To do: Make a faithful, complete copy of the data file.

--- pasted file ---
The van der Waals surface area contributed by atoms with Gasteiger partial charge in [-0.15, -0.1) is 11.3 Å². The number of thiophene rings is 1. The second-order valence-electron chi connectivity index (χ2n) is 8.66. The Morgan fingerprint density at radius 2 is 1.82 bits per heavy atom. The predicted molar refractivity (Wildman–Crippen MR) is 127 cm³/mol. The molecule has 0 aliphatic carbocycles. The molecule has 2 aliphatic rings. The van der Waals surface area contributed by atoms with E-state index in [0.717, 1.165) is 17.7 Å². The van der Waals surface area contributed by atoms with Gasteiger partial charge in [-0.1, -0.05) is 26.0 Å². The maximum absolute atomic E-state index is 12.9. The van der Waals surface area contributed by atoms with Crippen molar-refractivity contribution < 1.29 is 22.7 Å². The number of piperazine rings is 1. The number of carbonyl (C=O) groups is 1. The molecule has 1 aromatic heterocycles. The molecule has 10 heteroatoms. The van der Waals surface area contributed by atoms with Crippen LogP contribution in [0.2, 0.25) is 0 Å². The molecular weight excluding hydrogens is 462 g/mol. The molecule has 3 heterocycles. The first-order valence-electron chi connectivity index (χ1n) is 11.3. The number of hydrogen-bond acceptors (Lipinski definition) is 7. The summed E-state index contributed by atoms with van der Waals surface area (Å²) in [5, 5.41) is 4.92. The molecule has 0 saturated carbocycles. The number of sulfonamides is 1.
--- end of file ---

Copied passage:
The van der Waals surface area contributed by atoms with Gasteiger partial charge in [-0.15, -0.1) is 11.3 Å². The number of thiophene rings is 1. The second-order valence-electron chi connectivity index (χ2n) is 8.66. The Morgan fingerprint density at radius 2 is 1.82 bits per heavy atom. The predicted molar refractivity (Wildman–Crippen MR) is 127 cm³/mol. The molecule has 0 aliphatic carbocycles. The molecule has 2 aliphatic rings. The van der Waals surface area contributed by atoms with E-state index in [0.717, 1.165) is 17.7 Å². The van der Waals surface area contributed by atoms with Gasteiger partial charge in [-0.1, -0.05) is 26.0 Å². The maximum absolute atomic E-state index is 12.9. The van der Waals surface area contributed by atoms with Crippen molar-refractivity contribution < 1.29 is 22.7 Å². The number of piperazine rings is 1. The number of carbonyl (C=O) groups is 1. The molecule has 1 aromatic heterocycles. The molecule has 10 heteroatoms. The van der Waals surface area contributed by atoms with Crippen LogP contribution in [0.2, 0.25) is 0 Å². The molecular weight excluding hydrogens is 462 g/mol. The molecule has 3 heterocycles. The first-order valence-electron chi connectivity index (χ1n) is 11.3. The number of hydrogen-bond acceptors (Lipinski definition) is 7. The summed E-state index contributed by atoms with van der Waals surface area (Å²) in [5, 5.41) is 4.92. The molecule has 0 saturated carbocycles. The number of sulfonamides is 1.